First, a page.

Computer Science and Engineering, Department of


Date of this Version

Summer 7-31-2015

Document Type



Rizzi, Eric F. Discovery Over Application: A Case Study of Misaligned Incentives in Software Engineering. MS Thesis. University of Nebraska-Lincoln Lincoln, NE, 2015.


A THESIS Presented to the Faculty of The Graduate College at the University of Nebraska In Partial Fulfillment of Requirements For the Degree of Master of Science, Major: Computer Science, Under the Supervision of Matthew B. Dwyer and Sebastian Elbaum. Lincoln, Nebraska: August, 2015

Copyright (c) 2015 Eric F. Rizzi


In this thesis, we present evidence that there is an under-emphasis on the application of software systems in Software Engineering research, affecting the advancement of the field as a whole. Specifically, we perform a case-study on KLEE, a tool with over 1000 citations. We made improvements that consisted of fixing performance bugs and implementing optimizations that have become common practice, increasing KLEE's performance by 2-11X. To understand how techniques proposed in the literature would be affected by these improvements, we analyzed 100 papers that cited the original KLEE paper. From this analysis we found two things. First, it is clear that coherence to the principles of replication is lacking; it was often very difficult to understand how a particular study used KLEE, and therefore to understand how our improvements would affect the study. Second, when conservatively estimating how the studies relied on KLEE, we believe that seven of the 21 papers that we investigated could have their conclusions significantly strengthened or weakened. Upon closer investigation, six of these seven papers involved studies that directly compared a KLEE or a KLEE dependent tool to some other tool. The potential for mis-application within these competing techniques makes it difficult to understand which observations are true, a situation that potentially leads to wasted effort and slowed progress. To conclude, we examine several recent proposals to address this under-emphasis, using KLEE as an exemplar to understand their likely effects.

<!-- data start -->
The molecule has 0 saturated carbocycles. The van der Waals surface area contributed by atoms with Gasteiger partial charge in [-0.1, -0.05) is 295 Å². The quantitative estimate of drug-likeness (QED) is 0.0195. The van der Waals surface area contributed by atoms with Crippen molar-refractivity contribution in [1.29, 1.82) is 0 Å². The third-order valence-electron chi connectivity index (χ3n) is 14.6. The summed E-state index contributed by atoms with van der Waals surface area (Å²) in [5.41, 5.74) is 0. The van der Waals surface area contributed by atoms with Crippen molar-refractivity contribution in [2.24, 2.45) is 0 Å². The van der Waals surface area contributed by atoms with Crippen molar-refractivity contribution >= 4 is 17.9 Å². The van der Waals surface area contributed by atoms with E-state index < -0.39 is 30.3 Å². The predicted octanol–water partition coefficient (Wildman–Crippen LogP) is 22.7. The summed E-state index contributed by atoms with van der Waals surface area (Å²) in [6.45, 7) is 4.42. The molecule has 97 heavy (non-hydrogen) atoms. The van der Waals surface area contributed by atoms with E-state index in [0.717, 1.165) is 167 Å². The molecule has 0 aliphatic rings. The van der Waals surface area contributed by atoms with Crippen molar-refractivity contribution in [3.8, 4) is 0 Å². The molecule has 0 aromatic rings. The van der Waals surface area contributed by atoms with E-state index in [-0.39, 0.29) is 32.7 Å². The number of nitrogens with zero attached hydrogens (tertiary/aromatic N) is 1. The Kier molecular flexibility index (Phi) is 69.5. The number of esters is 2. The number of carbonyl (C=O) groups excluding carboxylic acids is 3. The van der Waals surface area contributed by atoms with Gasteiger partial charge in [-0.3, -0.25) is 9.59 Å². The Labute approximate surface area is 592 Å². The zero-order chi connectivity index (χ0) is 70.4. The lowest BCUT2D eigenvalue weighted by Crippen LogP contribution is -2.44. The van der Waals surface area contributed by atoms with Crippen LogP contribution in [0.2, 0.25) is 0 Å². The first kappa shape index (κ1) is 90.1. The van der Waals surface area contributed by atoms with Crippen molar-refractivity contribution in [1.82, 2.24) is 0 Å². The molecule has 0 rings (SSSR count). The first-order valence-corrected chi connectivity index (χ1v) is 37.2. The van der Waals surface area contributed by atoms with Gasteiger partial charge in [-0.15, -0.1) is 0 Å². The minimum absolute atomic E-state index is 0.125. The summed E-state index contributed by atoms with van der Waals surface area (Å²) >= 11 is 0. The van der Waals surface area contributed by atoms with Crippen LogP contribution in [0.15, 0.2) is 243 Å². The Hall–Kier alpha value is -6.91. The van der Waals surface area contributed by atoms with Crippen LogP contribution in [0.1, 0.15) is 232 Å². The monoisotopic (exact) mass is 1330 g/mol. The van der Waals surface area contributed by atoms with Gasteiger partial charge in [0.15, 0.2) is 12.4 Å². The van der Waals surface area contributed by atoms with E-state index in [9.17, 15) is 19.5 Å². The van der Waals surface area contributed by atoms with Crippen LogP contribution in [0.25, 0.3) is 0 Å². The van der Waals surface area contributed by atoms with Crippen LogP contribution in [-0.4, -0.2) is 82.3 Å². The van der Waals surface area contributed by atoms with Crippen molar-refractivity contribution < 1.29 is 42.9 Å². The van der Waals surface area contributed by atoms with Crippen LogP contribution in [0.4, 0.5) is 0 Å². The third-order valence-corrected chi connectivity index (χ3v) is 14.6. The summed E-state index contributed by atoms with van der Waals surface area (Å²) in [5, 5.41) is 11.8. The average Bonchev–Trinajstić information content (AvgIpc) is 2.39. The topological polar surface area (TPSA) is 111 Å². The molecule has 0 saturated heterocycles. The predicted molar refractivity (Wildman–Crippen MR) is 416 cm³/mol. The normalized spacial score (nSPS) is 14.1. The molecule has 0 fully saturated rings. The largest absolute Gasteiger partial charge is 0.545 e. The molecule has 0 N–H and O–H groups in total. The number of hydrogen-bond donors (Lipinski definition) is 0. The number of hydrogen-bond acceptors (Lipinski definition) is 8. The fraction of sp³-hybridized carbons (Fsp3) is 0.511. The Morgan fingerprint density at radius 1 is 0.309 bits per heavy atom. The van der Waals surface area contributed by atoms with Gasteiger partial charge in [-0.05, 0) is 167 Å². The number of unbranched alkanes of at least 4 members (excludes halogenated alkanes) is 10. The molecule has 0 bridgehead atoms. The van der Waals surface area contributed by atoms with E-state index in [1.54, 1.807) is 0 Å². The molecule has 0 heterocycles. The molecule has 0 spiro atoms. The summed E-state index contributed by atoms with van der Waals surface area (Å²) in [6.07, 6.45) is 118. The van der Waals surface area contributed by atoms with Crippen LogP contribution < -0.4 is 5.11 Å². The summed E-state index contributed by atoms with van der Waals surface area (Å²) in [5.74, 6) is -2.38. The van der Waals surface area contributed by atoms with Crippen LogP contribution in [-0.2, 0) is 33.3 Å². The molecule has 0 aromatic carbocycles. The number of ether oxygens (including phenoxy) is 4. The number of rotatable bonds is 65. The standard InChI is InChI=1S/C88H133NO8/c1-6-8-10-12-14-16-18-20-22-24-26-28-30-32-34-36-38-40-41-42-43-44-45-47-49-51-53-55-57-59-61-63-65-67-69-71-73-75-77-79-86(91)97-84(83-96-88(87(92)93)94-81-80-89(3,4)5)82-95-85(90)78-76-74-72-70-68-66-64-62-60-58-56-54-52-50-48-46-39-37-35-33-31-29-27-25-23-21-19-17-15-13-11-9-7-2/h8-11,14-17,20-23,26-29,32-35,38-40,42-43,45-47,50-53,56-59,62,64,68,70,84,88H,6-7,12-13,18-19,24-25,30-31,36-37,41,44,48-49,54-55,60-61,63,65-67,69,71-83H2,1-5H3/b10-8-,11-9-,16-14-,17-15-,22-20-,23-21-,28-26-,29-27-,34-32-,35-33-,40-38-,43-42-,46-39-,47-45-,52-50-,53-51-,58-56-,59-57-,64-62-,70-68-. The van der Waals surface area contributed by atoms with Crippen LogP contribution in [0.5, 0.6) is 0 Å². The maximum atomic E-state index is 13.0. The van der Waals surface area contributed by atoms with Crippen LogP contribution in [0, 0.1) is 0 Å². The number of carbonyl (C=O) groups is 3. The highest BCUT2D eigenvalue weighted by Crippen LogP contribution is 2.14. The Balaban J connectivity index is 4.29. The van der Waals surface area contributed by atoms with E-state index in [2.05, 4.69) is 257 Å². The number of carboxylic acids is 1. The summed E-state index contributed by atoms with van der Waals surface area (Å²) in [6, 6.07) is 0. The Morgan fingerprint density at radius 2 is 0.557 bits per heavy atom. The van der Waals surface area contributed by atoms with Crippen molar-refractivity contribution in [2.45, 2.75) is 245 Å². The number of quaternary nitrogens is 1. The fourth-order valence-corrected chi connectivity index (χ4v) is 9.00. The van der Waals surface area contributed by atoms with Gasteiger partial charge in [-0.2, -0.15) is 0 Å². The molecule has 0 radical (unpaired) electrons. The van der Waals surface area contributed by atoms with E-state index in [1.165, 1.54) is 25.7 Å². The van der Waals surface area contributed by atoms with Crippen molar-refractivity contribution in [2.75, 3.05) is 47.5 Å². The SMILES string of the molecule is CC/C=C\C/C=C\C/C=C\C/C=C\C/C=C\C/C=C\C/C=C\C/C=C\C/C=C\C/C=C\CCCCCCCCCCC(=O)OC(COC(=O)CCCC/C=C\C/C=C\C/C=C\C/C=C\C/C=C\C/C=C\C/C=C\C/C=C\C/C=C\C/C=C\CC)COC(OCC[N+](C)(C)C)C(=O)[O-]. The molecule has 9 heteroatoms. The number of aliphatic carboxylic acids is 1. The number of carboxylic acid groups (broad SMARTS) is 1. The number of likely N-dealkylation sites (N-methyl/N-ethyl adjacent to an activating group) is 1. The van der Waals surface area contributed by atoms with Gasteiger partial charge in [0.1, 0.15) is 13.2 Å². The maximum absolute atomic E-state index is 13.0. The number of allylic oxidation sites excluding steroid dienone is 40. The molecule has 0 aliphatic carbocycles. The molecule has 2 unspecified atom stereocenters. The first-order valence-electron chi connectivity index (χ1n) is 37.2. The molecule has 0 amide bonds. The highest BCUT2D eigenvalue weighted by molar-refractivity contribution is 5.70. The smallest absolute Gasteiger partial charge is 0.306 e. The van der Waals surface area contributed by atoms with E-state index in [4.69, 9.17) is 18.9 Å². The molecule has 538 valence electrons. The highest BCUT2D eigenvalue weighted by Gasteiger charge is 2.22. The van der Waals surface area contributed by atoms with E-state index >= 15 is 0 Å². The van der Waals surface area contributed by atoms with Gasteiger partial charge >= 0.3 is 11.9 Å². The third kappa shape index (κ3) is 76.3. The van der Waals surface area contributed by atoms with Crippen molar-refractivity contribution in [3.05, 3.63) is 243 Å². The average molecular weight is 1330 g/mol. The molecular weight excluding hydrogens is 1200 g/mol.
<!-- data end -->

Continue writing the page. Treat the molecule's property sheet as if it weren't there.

Advisers: Matthew B. Dwyer and Sebastian Elbaum